Supporters of Peter Dutton are calling for a party room meeting to be held tonight, with a petition reportedly circulating around Parliament House.

The intent of the petition is to ask Prime Minister Malcolm Turnbull to call a second meeting to spill the leadership of the Liberal Party.

David Speers is Sky News is reporting a challenge could come as soon as tonight.

But soon reported the meeting would not go ahead this evening.


Reports followed that a petition to call a leadership spill is making the rounds in Parliament House tonight, but Julie Bishop was quick to deny rumours of an imminent party room meeting.

Throughout the afternoon, rumours have surfaced of an upcoming party room meeting with the agenda of replacing Malcolm Turnbull.

Appearing on The Project, the Deputy leader said she was "not aware of any such moves", noting she'd be hosting Winston Peters at a working dinner tonight.

"I haven't heard anything about this," she said.

Asked if she could guarantee Turnbull would be PM in the morning, Bishop said: "It's 6.30, the house rises shortly, everybody has events on this evening.

"I have been through a number of leadership challenges and I have observed them on the other side. Some of them are won by one vote. The prime minister was endorsed."

When asked why the party was "so sexist" that Bishop's name wasn't on the list of potential leaders, she said: "I have been elected as deputy by the party room. It's not a position I take for granted. I appreciate their support. I get on with my job as the deputy and also as Foreign Minister which is a very demanding job representing Australia's interests overseas."

Will 'The Cormannator' terminate Turnbull?

The fate of Turnbull may be down to one man, says the lucky country's national broadcaster.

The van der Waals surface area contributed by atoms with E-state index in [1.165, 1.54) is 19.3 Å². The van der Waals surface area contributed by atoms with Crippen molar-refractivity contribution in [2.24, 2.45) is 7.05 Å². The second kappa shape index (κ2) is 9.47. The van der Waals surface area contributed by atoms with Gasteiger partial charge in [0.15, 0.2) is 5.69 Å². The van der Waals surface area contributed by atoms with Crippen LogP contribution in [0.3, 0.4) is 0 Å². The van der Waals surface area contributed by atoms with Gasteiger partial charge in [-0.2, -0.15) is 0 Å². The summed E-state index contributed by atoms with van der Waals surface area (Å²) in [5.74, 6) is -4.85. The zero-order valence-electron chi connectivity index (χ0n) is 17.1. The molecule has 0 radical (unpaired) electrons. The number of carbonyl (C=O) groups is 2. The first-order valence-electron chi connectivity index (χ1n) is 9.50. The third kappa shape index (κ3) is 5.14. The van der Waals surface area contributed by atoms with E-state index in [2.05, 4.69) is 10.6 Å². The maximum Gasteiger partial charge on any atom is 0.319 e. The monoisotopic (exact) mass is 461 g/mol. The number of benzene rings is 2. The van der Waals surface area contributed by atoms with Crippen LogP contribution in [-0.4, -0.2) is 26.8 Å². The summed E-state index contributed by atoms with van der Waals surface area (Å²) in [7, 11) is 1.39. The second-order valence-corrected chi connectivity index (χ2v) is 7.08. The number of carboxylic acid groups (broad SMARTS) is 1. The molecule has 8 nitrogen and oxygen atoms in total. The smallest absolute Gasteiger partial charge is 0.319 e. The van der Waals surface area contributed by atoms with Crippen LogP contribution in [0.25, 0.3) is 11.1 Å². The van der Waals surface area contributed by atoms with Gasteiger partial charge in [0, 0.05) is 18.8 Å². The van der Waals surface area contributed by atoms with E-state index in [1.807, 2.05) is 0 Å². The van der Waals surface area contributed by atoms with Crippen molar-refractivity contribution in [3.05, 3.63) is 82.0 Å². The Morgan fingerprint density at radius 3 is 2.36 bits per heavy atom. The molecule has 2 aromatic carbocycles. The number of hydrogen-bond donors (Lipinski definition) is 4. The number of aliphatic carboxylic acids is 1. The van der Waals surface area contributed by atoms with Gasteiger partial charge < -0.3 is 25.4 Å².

And that man is the WA senator they call "The Cormannator", according to ABC political editor Andrew Probyn.

If Australia's Finance Minister and Senate Government leader Mathias Cormann decides to abandon Turnbull's prime ministership in favour of supporting his best mate Peter Dutton, the latter may well become Australia's 30th prime minister, Probyn wrote this afternoon.

However, the Belgian-born Cormann, who the ABC described as "the Kingmaker" made it clear today that he is standing by Turnbull.

"I have served Malcolm loyally ever since and I will continue to serve him loyally into the future," he said.

Probyn said the Liberals estimate Cormann, who has been conspicuously quiet in recent days, has the power to bring 10 votes to the Dutton camp.

And he points out that Cormann and Dutton are not only best mates, they have also worked tirelessly to shore up Turnbull's prime ministership and lend it a conservative veneer.

Probyn said Cormann "has desperately sought to make the Turnbull administration work.

"He has negotiated legislative victories with patience and renowned courtesy. He and Mr Dutton have been Mr Turnbull's conservative Praetorian Guard."

And, Australian media commentators believe Cormann's leadership position means he could not vote for Dutton yesterday.

But Probyn wrote this afternoon that that may be about to change, and if it does, he said, "it is game over for the Prime Minister".

The Sydney Morning Herald, however, which predicted as early as July 31 that Australia faces a fresh outbreak of political instability, even suggested then that the Cormannator may be a good replacement himself for Turnbull.

It quoted University of Western Australia Politics Professor's Peter van Onselen's survey following Australia's recent byelections, of the "serious flaws" of likely Turnbull challengers.

Tony Abbott, for example, was seen as "well and truly yesterday's man".

The list of flawed contenders also included Finance Minister Cormann himself.

But his flaw, according to van Onselen, was that he is "in the wrong chamber".

The newspaper pointed out, though, that there has been a precedent for a Senate Leader becoming Prime Minister.